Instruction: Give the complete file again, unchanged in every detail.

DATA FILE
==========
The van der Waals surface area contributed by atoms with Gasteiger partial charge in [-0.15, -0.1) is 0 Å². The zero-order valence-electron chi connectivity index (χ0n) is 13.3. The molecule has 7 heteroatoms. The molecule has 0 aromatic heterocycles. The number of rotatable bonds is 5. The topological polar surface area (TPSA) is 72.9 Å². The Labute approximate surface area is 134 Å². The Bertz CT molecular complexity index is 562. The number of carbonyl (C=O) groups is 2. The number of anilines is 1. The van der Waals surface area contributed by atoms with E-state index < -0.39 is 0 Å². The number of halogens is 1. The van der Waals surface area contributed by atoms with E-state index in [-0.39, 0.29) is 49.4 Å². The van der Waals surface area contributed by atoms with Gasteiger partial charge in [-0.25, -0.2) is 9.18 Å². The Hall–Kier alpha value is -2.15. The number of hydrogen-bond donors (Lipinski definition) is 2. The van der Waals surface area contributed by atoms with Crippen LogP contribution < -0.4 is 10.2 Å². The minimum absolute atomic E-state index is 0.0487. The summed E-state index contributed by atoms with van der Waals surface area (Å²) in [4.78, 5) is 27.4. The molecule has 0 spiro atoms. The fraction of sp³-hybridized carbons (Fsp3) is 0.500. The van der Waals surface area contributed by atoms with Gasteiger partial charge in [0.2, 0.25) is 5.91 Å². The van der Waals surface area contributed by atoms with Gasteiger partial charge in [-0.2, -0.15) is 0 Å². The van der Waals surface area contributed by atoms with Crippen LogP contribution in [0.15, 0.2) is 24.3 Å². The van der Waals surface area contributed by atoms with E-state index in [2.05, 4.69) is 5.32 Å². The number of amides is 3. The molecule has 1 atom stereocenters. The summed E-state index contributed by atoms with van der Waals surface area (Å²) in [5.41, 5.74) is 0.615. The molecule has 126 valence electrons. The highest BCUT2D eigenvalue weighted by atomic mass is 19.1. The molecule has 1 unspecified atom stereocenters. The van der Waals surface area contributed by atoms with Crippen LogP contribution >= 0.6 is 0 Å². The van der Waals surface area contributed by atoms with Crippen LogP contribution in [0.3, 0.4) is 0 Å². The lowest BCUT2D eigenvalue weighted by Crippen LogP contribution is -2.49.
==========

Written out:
The van der Waals surface area contributed by atoms with Gasteiger partial charge in [-0.15, -0.1) is 0 Å². The zero-order valence-electron chi connectivity index (χ0n) is 13.3. The molecule has 7 heteroatoms. The molecule has 0 aromatic heterocycles. The number of rotatable bonds is 5. The topological polar surface area (TPSA) is 72.9 Å². The Labute approximate surface area is 134 Å². The Bertz CT molecular complexity index is 562. The number of carbonyl (C=O) groups is 2. The number of anilines is 1. The van der Waals surface area contributed by atoms with E-state index < -0.39 is 0 Å². The number of halogens is 1. The van der Waals surface area contributed by atoms with E-state index in [-0.39, 0.29) is 49.4 Å². The van der Waals surface area contributed by atoms with Gasteiger partial charge in [-0.25, -0.2) is 9.18 Å². The Hall–Kier alpha value is -2.15. The number of hydrogen-bond donors (Lipinski definition) is 2. The van der Waals surface area contributed by atoms with Crippen LogP contribution < -0.4 is 10.2 Å². The minimum absolute atomic E-state index is 0.0487. The summed E-state index contributed by atoms with van der Waals surface area (Å²) in [4.78, 5) is 27.4. The molecule has 0 spiro atoms. The fraction of sp³-hybridized carbons (Fsp3) is 0.500. The van der Waals surface area contributed by atoms with Gasteiger partial charge in [0.2, 0.25) is 5.91 Å². The van der Waals surface area contributed by atoms with Gasteiger partial charge in [-0.2, -0.15) is 0 Å². The van der Waals surface area contributed by atoms with Crippen LogP contribution in [0.15, 0.2) is 24.3 Å². The van der Waals surface area contributed by atoms with E-state index in [2.05, 4.69) is 5.32 Å². The number of amides is 3. The molecule has 1 atom stereocenters. The summed E-state index contributed by atoms with van der Waals surface area (Å²) in [5.41, 5.74) is 0.615. The molecule has 126 valence electrons. The highest BCUT2D eigenvalue weighted by atomic mass is 19.1. The molecule has 1 unspecified atom stereocenters. The van der Waals surface area contributed by atoms with Crippen LogP contribution >= 0.6 is 0 Å². The van der Waals surface area contributed by atoms with Crippen LogP contribution in [0.3, 0.4) is 0 Å². The lowest BCUT2D eigenvalue weighted by Crippen LogP contribution is -2.49.